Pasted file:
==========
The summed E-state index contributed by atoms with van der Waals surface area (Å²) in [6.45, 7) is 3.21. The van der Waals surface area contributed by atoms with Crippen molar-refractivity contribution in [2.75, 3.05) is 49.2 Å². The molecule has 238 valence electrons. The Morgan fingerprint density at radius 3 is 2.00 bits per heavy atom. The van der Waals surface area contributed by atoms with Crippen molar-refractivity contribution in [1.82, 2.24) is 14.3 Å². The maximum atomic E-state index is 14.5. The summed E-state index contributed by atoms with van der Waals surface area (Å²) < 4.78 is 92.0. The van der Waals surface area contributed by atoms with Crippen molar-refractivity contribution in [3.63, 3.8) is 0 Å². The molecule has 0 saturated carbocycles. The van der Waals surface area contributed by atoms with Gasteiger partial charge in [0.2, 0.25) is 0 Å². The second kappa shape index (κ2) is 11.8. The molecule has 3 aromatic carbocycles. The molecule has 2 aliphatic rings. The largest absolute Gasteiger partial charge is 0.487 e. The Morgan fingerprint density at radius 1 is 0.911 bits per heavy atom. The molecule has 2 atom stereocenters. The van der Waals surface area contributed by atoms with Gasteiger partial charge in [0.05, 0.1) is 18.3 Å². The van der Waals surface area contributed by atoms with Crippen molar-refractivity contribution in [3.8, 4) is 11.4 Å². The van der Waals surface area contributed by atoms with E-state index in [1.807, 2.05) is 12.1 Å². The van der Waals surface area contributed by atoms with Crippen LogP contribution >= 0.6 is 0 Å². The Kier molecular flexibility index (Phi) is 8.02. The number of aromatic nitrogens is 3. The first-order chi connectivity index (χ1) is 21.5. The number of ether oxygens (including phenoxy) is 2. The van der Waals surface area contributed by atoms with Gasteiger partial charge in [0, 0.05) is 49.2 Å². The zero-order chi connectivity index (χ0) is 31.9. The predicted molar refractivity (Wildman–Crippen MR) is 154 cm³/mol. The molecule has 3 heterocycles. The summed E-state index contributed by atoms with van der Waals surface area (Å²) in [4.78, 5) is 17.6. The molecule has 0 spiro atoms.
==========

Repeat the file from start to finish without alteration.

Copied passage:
The summed E-state index contributed by atoms with van der Waals surface area (Å²) in [6.45, 7) is 3.21. The van der Waals surface area contributed by atoms with Crippen molar-refractivity contribution in [2.75, 3.05) is 49.2 Å². The molecule has 238 valence electrons. The Morgan fingerprint density at radius 3 is 2.00 bits per heavy atom. The van der Waals surface area contributed by atoms with Crippen molar-refractivity contribution in [1.82, 2.24) is 14.3 Å². The maximum atomic E-state index is 14.5. The summed E-state index contributed by atoms with van der Waals surface area (Å²) < 4.78 is 92.0. The van der Waals surface area contributed by atoms with Crippen molar-refractivity contribution in [3.63, 3.8) is 0 Å². The molecule has 0 saturated carbocycles. The van der Waals surface area contributed by atoms with Gasteiger partial charge in [0.2, 0.25) is 0 Å². The second kappa shape index (κ2) is 11.8. The molecule has 3 aromatic carbocycles. The molecule has 2 aliphatic rings. The largest absolute Gasteiger partial charge is 0.487 e. The Morgan fingerprint density at radius 1 is 0.911 bits per heavy atom. The molecule has 2 atom stereocenters. The van der Waals surface area contributed by atoms with Gasteiger partial charge in [0.05, 0.1) is 18.3 Å². The van der Waals surface area contributed by atoms with Crippen molar-refractivity contribution in [3.8, 4) is 11.4 Å². The van der Waals surface area contributed by atoms with E-state index in [1.807, 2.05) is 12.1 Å². The van der Waals surface area contributed by atoms with Crippen LogP contribution >= 0.6 is 0 Å². The Kier molecular flexibility index (Phi) is 8.02. The number of aromatic nitrogens is 3. The first-order chi connectivity index (χ1) is 21.5. The number of ether oxygens (including phenoxy) is 2. The van der Waals surface area contributed by atoms with Gasteiger partial charge in [0, 0.05) is 49.2 Å². The zero-order chi connectivity index (χ0) is 31.9. The predicted molar refractivity (Wildman–Crippen MR) is 154 cm³/mol. The molecule has 3 heterocycles. The summed E-state index contributed by atoms with van der Waals surface area (Å²) in [4.78, 5) is 17.6. The molecule has 0 spiro atoms.